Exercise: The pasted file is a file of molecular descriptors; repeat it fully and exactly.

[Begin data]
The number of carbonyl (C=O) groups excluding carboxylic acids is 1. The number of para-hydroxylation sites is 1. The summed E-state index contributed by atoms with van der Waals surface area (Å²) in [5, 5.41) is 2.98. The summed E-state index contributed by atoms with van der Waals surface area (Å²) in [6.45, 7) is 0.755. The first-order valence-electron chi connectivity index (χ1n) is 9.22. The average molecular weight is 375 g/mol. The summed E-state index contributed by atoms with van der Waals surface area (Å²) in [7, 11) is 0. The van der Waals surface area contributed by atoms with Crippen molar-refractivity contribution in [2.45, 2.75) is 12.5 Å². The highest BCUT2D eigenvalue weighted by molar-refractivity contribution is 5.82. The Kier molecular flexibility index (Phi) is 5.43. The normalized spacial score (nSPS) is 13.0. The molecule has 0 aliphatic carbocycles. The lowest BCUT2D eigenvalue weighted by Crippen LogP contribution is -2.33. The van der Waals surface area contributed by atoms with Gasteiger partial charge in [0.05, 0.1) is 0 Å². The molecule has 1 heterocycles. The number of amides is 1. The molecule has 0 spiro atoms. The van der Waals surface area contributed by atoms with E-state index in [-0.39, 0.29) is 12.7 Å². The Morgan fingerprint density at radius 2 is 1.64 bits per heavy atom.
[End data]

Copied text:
The number of carbonyl (C=O) groups excluding carboxylic acids is 1. The number of para-hydroxylation sites is 1. The summed E-state index contributed by atoms with van der Waals surface area (Å²) in [5, 5.41) is 2.98. The summed E-state index contributed by atoms with van der Waals surface area (Å²) in [6.45, 7) is 0.755. The first-order valence-electron chi connectivity index (χ1n) is 9.22. The average molecular weight is 375 g/mol. The summed E-state index contributed by atoms with van der Waals surface area (Å²) in [7, 11) is 0. The van der Waals surface area contributed by atoms with Crippen molar-refractivity contribution in [2.45, 2.75) is 12.5 Å². The highest BCUT2D eigenvalue weighted by molar-refractivity contribution is 5.82. The Kier molecular flexibility index (Phi) is 5.43. The normalized spacial score (nSPS) is 13.0. The molecule has 0 aliphatic carbocycles. The lowest BCUT2D eigenvalue weighted by Crippen LogP contribution is -2.33. The van der Waals surface area contributed by atoms with Gasteiger partial charge in [0.05, 0.1) is 0 Å². The molecule has 1 heterocycles. The number of amides is 1. The molecule has 0 spiro atoms. The van der Waals surface area contributed by atoms with E-state index in [-0.39, 0.29) is 12.7 Å². The Morgan fingerprint density at radius 2 is 1.64 bits per heavy atom.